Category Archives: Medical oncology

Palliative medicine and symptom control

Palliative medicine may be defined as the active, total care of patients whose disease is no longer responsive to curative treatment. The goal of this care is to achieve the best quality of life for patients and their families by controlling physical symptoms and psychological, social and spiritual problems. Many symptoms suffered by such patients have a complex aetiology in which the physical component may b

Solid tumours

The treatment of solid tumours involves the combined use of surgery, radiotherapy and chemotherapy. In the earlier stages surgery alone may be curative in many solid tumours, but may fail because of inadequate local excision with residual microscopic disease or because of disseminated micro metastases present at the time of diagnosis. Radiotherapy, similarly, is a local treatment which can often be used afte

Waldenstrom’s macroglobulinaemia

An illness most often seen in elderly men, the clinical features may be more like those oflymphoma, i.e. peripherallymph node enlargement and symptoms due to bone marrow infiltration, or symptoms of hyperviscosity may predominate. CLINICAL FEATURES • General malaise and weight loss • Lymph node enlargement • Symptoms of hyperviscosity (headaches, visual disturbance) • Symptoms of anaemia • A bleeding

The paraproteinaemias

Multiple myeloma Myeloma is part of a spectrum of diseases characterized by the presence of a paraprotein in the serum that can be demonstrated as a monoclonal, dark-staining band on protein electrophoresis. The paraprotein is produced by abnormal, proliferating plasma cells that produce, most often, IgG or IgA and rarely IgD. The paraproteinaemia may be associated with excretion of light chains in the urine

Myeloablative therapy with bone marrow transplantation

High doses of chemotherapy, such as cyclophosphamide, and radiation both kill cells indiscriminately; myelosuppression is therefore the main dose-limiting toxicity. Thus, without a ‘transplant’ the person would die of bone marrow failure. The indications for this type of treatment are shown A child with Burkitt, lymphoma Allogeneic BMT The donor is usually an HLA-identical brother or sister. The p

Non-Hodgkin’s lymphoma (NHL)

The term non-Hodgkin’s lymphoma encompasses many different histological subtypes. The basic subdivision into high and low grade (Kiel classification) reflects the rate at which the cells are dividing. Ironically, high-grade lymphomas (those in which the cells are dividing quickly) are potentially curable, whereas low-grade lymphomas are generally considered to be incurable with conventional therapy, al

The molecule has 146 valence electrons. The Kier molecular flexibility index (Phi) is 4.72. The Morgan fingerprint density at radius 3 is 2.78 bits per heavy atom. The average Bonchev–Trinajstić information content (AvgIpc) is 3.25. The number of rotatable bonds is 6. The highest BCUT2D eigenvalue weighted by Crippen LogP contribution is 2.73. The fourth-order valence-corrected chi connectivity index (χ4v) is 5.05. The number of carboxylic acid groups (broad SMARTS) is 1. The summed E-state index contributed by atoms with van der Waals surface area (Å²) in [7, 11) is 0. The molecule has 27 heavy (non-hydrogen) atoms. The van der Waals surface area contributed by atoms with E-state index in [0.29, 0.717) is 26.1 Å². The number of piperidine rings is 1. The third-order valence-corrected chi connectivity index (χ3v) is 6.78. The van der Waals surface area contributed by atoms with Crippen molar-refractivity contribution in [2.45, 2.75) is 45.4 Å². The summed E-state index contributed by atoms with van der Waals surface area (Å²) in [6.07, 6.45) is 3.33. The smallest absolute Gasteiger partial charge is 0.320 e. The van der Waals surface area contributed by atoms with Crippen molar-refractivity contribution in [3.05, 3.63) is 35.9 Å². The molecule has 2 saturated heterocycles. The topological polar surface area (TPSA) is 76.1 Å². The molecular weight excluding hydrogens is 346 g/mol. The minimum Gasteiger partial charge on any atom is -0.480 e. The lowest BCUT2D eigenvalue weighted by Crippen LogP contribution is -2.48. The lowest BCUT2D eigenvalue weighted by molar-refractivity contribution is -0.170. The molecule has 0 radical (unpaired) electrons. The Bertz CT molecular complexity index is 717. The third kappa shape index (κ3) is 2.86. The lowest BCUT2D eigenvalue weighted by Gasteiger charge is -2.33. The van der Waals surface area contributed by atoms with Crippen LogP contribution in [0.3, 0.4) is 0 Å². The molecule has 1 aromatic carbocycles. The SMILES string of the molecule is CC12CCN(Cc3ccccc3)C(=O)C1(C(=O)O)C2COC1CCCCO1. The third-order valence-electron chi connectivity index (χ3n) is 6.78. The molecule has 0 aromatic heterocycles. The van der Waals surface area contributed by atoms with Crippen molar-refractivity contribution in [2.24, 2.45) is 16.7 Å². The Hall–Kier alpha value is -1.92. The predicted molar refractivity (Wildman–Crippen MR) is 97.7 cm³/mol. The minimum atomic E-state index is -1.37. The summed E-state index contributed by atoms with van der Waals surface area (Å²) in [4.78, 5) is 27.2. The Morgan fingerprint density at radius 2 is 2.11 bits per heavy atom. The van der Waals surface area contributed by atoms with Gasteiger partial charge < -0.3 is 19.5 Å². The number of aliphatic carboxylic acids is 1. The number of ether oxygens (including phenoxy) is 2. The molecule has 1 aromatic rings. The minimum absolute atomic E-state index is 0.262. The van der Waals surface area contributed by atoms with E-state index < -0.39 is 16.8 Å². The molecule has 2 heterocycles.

The lymphomas

Lymphomas represent abnormal proliferations of different parts of the lymphoid system and are currently classified  on the basis of histological appearance into: • Hodgkin’s disease • Various subtypes of non-Hodgkin’s lymphoma Hodgkin’s disease (HD) With modern treatment (radiotherapy, chemotherapy or BOth), HD is now a potentially curable illness. The choice of treatment is determined la

TREATMENT AT RECURRENCE

Recurrence of ALL occurs most frequently in the bone marrow and is associated with a worse prognosis if it occurs during maintenance therapy. CNS recurrence, detected by the presence of leukaemic blast cells in the cerebrospinal fluid, is now less frequent since the regular use of CNS prophylaxis. Treatment comprises intrathecal drugs plus radiotherapy to the meninges surrounding the brain and spinal cord, f

TREATMENT AT RECURRENCE

Second remissions are more difficult to achieve and are virtually never durable. The decision to treat a person at the time of recurrence will therefore (even more than at presentation) depend on the patient’s overall situation and his/her wishes. In younger patients, provided a second remission can be achieved, cure is still a possibility for a proportion, with the use of myeloablative therapy with al

Haematological malignancy

Introduction Leukaemia, lymphoma and myeloma constitute only a small proportion of all malignant diseases. They share common origins in the myeloproliferative and lymphoproliferative systems but are a heterogeneous group, with a natural history resulting in survival ranging from a few months to several years. Their importance lies in their responsiveness to both chemotherapy and radiotherapy, so that many pa